When in early 2023, the Anantara Plaza Nice Hotel opened in a building that’s dominated perhaps the most desirable location in all of Nice for almost 200 years, it wasn’t simply Anantara’s French debut, but a signal that the Thai hospitality giant has well and truly arrived in Europe. Like countless others, we were curious to find out one thing: how would the five-starred property translate the brand’s resort image to an urban environment?
Stepping into the lobby of the Anantara Plaza Nice Hotel means stepping into a calm retreat at the very centre of this bustling city on the Côte d’Azur. Once the doors close behind you, the promise of exclusivity and contemporary luxury is almost palpable. The hotel’s lobby, featuring abstract paintings on textured walls and high ceilings accentuated by soft spotlights, is down a hallway that could be described in as many adjectives, if ‘big’ and ‘beige’ didn’t already sum it up rather nicely. All this is to say that the haptics of the building, restored by Anantara to its Belle Époque glory over the course of a two-year renovation, are light, bright and beautifully sensual.
Light and bright is also how we’d describe the team here, as every staff member we interacted with during our stay was proactive in helping us have the best possible experience while the reception team in particular was so polite, we very nearly ended up making a pun about being ‘nice in Nice’. Fleeing any more friendly encounters that could trigger a fateful decline into ‘dad jokedom’ (it’s a one-way street), we were quickly off to our 34 sqm/366 sqft Premium Panoramic Sea View room with its very own terrace overlooking the Jardin Albert 1er and the glistening Mediterranean Sea beyond.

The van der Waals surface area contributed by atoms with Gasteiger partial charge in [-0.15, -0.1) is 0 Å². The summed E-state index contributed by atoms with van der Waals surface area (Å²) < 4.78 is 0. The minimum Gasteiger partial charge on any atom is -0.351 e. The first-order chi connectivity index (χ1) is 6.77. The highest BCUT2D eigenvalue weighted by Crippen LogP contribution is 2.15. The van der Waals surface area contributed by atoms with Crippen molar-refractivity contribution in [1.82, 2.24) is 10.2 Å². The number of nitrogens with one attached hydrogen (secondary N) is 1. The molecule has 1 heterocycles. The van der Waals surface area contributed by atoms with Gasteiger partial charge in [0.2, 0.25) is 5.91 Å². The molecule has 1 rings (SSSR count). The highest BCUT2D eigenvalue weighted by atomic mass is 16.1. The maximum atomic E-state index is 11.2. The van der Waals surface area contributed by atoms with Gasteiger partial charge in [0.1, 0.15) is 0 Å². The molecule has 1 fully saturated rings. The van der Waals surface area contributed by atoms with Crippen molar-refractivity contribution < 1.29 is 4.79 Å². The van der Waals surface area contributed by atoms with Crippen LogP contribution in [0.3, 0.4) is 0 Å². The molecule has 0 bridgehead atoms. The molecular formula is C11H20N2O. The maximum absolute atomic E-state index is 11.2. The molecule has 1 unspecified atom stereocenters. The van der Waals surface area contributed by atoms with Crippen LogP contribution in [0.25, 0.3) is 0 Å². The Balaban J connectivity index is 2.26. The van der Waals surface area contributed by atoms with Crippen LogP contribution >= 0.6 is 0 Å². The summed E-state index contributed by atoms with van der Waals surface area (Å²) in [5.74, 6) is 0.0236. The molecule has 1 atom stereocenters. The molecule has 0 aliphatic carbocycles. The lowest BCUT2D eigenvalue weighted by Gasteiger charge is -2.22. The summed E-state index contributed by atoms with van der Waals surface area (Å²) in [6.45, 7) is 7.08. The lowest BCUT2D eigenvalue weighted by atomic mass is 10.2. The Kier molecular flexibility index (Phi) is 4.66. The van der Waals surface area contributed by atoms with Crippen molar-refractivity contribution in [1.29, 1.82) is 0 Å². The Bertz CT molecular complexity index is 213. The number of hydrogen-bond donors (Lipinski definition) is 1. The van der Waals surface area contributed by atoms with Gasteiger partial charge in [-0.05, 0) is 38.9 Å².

Of the property’s 151 rooms, which include 38 suites, only the top-floor options come with these private terraces. Ours allowed us to soak up views of the sea and the occasional private jet descending into NCE from our very own outdoor seating area, adding considerable value, if not bragging rights. The room itself was a slick amalgam of soothing shades of grey and beige, elevated to feel more luxurious by the addition of framed fashion photography, golden touches and amazingly atmospheric, indirect lighting. Our marble-clad bathroom, held in black and featuring a rain shower as well as a mirrored door, contrasted nicely with this while extending an overall sense that all rooms and suites at the Anantara Plaza Nice Hotel have been designed with tranquility in mind.
But it’s not just the calming palette of pastels that had us feel this way. Instead, we could tell that state-of-the-art amenities had been brought into the hotel to facilitate maximum ease and relaxation: from recessed reading lights to USB sockets and a black Fellow Stagg EKG kettle (it’s rumoured each Kardashian has one next to their bed). Curiously, there were also two types of shower gels – ‘Monsieur’, with its ‘Pamplemousee Boisé’ scent, and ‘Madame’, which smelt of ‘Orange Riviera’. We’re not quite sure why toiletries need to be gendered, but since our bottle of ‘Monsieur’ appeared to not have been refilled prior to our arrival, we contented ourselves with ‘Madame’, which worked perfectly well on our male skin… phew!
Right on time
While you’re Out There
Many of the Côte d’Azur’s most popular destinations are within day trip distance from Nice, but that’s not to say you shouldn’t spend some time in the city as well. Admirers of Matisse should put the Musée Matisse on their list (and pay a visit to the painter’s tomb in a special section of the cemetery adjacent to the monastery across the street). If you’re in the mood to shop instead, we thought Trésors Publics is a wonderful little store.